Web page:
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Old 12-31-08, 07:42 AM
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Safaris are on clearance at REI right now. If you are considering one, this is the time to get one!

Randonee is also deeply discounted.
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Old 12-31-08, 10:22 PM
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I've ridden my LHT on dirt roads throughout Baja without a problem. However, in serious ruts, it does have a tendency to ground out. As noted above, the bottom bracket is pretty low. I did some single track on it (unintentionally) and found it to be adequate, but only barely so. It's a great bike for the road, even if the road is not paved, but it is not suited for anything beyond that.
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Old 01-01-09, 01:18 PM
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How about a cross bike like the Specialized Tricross or Surly Cross Check? Cross bike can be ok touring bikes and can also be ok on trails. Probably better off road than touring bikes simply because of their higher bottom bracket. Touring bike would be better on road because of the lower bottom bracket.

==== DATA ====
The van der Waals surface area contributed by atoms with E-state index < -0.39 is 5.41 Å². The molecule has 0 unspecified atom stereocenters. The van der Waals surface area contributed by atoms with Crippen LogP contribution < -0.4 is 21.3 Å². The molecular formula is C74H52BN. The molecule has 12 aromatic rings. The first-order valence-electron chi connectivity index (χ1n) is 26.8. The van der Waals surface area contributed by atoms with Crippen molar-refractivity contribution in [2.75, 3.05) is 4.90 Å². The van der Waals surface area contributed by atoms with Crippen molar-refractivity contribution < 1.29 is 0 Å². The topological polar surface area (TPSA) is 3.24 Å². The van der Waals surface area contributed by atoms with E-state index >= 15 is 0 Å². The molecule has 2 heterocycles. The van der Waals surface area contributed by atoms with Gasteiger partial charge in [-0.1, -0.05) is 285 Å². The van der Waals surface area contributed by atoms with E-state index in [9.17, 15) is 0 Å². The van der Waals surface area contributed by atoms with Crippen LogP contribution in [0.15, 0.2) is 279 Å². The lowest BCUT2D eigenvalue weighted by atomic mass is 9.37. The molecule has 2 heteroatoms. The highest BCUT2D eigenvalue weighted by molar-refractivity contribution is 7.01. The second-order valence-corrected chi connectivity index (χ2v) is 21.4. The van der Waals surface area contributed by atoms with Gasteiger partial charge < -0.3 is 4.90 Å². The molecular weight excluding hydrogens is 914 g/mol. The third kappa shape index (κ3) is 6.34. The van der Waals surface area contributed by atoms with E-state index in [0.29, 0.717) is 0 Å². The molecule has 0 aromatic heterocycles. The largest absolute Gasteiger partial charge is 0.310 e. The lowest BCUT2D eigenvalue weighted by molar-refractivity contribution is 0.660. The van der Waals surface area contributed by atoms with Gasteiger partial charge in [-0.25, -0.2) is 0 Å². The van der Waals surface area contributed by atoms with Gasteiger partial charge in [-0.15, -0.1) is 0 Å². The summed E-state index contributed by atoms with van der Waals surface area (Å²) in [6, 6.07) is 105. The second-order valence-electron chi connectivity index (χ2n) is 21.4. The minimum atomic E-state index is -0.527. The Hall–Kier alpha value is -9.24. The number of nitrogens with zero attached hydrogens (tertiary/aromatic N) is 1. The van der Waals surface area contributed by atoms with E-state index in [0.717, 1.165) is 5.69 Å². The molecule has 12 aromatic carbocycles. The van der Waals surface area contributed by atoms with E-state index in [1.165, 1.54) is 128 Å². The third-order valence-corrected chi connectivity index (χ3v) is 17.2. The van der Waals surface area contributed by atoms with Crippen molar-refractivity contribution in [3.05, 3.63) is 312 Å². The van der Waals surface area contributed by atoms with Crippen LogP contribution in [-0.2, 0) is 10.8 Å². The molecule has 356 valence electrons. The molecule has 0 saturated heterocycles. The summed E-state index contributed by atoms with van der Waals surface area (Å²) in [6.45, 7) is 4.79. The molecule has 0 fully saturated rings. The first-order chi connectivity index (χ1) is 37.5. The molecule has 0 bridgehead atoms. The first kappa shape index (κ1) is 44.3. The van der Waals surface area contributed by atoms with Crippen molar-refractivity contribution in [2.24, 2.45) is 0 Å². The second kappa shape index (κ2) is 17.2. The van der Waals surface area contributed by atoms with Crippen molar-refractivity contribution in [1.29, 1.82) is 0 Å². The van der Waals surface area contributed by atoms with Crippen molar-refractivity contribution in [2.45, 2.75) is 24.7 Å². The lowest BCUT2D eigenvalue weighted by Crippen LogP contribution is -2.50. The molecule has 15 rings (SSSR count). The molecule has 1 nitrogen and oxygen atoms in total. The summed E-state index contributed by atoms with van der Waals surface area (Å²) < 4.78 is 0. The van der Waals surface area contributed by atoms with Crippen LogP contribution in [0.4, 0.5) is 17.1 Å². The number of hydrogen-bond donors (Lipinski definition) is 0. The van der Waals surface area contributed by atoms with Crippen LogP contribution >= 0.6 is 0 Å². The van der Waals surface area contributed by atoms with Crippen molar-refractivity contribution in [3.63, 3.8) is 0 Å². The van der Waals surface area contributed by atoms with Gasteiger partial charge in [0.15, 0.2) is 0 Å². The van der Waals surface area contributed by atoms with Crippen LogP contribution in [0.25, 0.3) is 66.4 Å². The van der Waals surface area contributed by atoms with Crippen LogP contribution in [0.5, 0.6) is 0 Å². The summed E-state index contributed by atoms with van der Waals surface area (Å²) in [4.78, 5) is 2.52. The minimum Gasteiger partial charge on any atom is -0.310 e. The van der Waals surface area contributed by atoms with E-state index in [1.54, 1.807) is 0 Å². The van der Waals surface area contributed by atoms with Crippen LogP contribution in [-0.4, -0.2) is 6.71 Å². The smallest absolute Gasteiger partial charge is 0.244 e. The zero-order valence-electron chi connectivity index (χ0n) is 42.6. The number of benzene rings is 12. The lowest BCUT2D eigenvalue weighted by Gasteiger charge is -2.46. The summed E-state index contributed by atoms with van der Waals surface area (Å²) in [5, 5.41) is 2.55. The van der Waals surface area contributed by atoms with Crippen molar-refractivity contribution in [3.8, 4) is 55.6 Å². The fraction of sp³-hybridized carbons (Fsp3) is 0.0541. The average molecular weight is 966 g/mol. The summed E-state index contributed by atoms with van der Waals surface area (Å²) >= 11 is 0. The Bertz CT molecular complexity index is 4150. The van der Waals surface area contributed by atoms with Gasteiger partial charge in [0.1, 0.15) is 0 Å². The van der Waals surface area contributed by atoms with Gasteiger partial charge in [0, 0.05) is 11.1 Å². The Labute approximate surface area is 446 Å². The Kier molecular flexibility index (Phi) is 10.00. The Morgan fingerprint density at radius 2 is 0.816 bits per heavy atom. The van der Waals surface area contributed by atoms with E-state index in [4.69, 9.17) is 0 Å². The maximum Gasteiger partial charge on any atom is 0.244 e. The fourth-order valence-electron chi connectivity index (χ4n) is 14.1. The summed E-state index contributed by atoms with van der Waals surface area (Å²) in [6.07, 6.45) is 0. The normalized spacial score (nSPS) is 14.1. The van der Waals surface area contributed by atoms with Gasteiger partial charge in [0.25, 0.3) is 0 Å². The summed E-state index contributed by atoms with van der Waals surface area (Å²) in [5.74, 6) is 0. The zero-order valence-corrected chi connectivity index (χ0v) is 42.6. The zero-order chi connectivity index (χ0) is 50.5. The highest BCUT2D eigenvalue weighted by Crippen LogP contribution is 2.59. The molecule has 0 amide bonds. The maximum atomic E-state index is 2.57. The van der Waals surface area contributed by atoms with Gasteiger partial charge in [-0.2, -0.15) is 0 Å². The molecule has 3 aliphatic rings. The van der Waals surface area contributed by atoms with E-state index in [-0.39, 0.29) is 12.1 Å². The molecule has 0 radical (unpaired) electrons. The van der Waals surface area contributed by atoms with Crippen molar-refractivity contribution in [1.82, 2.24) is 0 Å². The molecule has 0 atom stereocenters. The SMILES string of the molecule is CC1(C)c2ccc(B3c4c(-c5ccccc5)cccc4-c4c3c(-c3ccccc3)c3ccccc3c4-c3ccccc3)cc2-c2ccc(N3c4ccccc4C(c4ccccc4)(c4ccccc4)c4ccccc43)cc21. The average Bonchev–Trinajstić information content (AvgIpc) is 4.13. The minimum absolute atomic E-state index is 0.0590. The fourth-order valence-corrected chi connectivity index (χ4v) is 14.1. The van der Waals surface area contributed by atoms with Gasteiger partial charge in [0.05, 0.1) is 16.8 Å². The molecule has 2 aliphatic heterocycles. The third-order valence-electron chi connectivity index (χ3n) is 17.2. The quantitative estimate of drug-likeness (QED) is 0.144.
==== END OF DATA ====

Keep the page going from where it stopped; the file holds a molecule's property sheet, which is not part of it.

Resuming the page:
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Old 01-02-09, 02:10 AM
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Originally Posted by Gordon P View Post
How about a MTB with a lock out fork and a BoB Ibex trailer? Just go with two sets of folding tires one for touring and one set for the trails.
+1

That makes the most sense to me. If you want something truly off-road capable, why not tour with a mtb? Hardtail mtbs have durable components and with a lock-out fork it would only be marginally less efficient than a rigid bike with 26" wheels like the safari.

There are plenty of worth hardtails out there in the $600-700 range. If you want something truly off-road capable forget the safari, LHT, etc and just get hardtail mtb.
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Old 01-02-09, 08:41 AM
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The problem with a MTB is it's uprite seating. I manily ride MTBS, and a 29 would be a good choice except for that upright seating.
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Old 01-04-09, 02:45 PM
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i've taken my lht off road, but i think for serious mountain biking you'd need more that a 2.1" nobbie tire, which is all it fits (with almost zero clearance). This would be a limiting factor above and beyond the bb height. hitting ring on unloaded trail rides could be avoided with a little technique modification. it will never be a trials bike, but you should be able to keep the big ring off of stuff.

As far as off road touring is concerned, you won't need a very large big ring (or one at all) which should help to eliminate the low bb issue. the 26" wheels will give you some great rim options for something more durable. keep in mind the safari is no longer a 26" bike.